6 Min Read
* Republican Walker beat back recall effort pushed by unions
* White House: don't read too much into Wisconsin outcome
* Wisconsin is key state in Obama's Nov. 6 re-election bid
* Walker: Wisconsin "now competitive" in White House race
By Nick Carey
MILWAUKEE, June 6 (Reuters) - The White House on Wednesday shrugged off the idea that Republican Governor Scott Walker's recall election victory in Wisconsin spelled trouble for President Barack Obama's Nov. 6 re-election bid, while analysts said the result may embolden Republican governors in other states to take on labor unions.
Walker on Tuesday survived a recall election instigated by liberal critics opposed to his bold moves to limit the rights of public sector unions in the Midwestern state that could be a key battleground in November's presidential election.
"I certainly wouldn't read much into yesterday's result beyond its effect on who's occupying the governor's seat today in Wisconsin," White House spokesman Jay Carney told reporters aboard Air Force One as Obama headed for San Francisco.
Walker, who has emerged as a hero to American conservatives for beating back the challenge from a union movement generally supportive of Democrats like Obama, said Republican presidential challenger Mitt Romney is still an underdog, particularly in Wisconsin, where Obama won by 14 percentage points in 2008.
"But I think anyone looking at the results last night would also acknowledge that it's now competitive in Wisconsin," Walker said in an interview on MSNBC on Wednesday after defeating Democratic Milwaukee Mayor Tom Barrett in the recall election.
Republicans celebrated a Walker victory that dealt another blow to an already-weakened U.S. labor movement. Unions and liberal activists forced the recall election over a law championed by Walker curbing collective bargaining powers for public sector workers. The state's Republican-controlled legislature passed it last year soon after Walker took office.
Walker said he was not sorry about going after union collective bargaining rights, but what he would have done differently was spend more time talking about what he was doing instead of "rushing out to fix it."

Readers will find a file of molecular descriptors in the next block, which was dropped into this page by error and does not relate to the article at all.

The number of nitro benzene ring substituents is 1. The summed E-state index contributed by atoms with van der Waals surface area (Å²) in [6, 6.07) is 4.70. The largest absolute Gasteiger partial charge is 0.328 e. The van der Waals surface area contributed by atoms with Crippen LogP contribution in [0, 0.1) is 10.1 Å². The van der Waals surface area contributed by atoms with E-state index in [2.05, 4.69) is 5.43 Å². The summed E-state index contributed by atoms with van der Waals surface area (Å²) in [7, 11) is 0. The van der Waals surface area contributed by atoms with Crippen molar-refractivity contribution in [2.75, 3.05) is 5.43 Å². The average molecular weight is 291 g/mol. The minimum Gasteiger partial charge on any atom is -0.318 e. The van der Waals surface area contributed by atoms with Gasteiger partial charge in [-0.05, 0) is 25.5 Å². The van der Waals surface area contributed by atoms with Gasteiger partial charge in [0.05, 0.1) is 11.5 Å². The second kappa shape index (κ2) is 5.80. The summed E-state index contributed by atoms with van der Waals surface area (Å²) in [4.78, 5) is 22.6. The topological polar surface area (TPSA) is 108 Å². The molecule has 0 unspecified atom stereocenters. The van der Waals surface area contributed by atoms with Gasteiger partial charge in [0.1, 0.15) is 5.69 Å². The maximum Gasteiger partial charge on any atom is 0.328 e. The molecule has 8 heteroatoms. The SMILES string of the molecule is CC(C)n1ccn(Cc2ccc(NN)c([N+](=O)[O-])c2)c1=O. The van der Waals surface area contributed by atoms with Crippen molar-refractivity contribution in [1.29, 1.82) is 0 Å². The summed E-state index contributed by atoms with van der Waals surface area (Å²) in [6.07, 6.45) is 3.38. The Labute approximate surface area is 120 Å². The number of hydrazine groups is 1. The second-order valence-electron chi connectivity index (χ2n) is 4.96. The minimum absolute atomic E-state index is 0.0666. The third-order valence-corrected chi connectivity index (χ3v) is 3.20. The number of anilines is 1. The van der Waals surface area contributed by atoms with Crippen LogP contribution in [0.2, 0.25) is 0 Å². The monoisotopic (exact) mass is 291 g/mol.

"I was so eager to fix it, I didn't talk about it," said Walker. "Most politicians talk about it, they just never fix it."
Walker won by a larger margin than he had over the same challenger two years ago. Downplaying the implications of the vote, Carney said, "What you had was an incumbent governor in a repeat election ... in which he outspent his challenger by a magnitude of seven or eight to one - with an enormous amount of outside corporate money and huge donations, and you got essentially the same result."
The Obama campaign has conceded that Wisconsin could be competitive in November. No Republican presidential candidate has won the state since Ronald Reagan in 1984.
"The unions tried to take a stand here and when you stake everything on one election and lose, politicians around the country will not be afraid to take on the unions," said Thad Kousser, an associate politics professor at the University of California San Diego.
AFL-CIO President Richard Trumka said in a statement that while the Walker recall fell short, the state's Senate has flipped back to the Democrats. Democratic state Senate candidate John Lehman has declared victory in a recall election against Republican state senator Van Wanggard, though the incumbent had not conceded as of early Wednesday.
Trumka said Walker's "divisive agenda has been stopped cold," adding: "We laid the groundwork for a powerful movement to push back against Walker-style anti-working family policies everywhere."
The Walker recall election had been interpreted as a barometer of the U.S. political climate going into November's presidential election.
The outcome marked the latest evidence of a growing partisan climate in American politics that values confrontation over compromise and has led to gridlock in Washington.
It also suggested that some voters will support a politician who seeks to balance the government budget by cutting spending and reducing pensions and benefits for government workers rather than raising taxes.
Republican National Committee Chairman Reince Priebus said Obama had "actively avoided Wisconsin" and "abandoned his base in this recall."
"Wisconsin Democrats now head into November dispirited and in disarray, while Republicans remain strong and organized, with momentum on our side," Priebus said.
House of Representatives Republicans emerged from a closed-door meeting on Wednesday morning laughing and smiling. Representative Fred Upton of Michigan said they had cheered the Wisconsin results.
Ahead of the recall election, organized labor and conservatives mounted intense get-out-the-vote drives in Wisconsin. Grassroots activists in the conservative Tea Party movement closely aligned with the Republicans played a major role in those efforts supporting Walker.
Harley Shaiken, a labor professor at the University of California Berkeley, said the Wisconsin results did not mean there would be a wholesale assault on unions nationwide.
"This is clearly a victory for Walker, but it's been a very costly and disruptive victory," he said. "Some legislators (in other states) will try to go down the same path but they may find it very expensive to do so."
Walker has not emerged completely unscathed. He still faces an investigation into alleged corruption during his time as Milwaukee County executive before he became governor.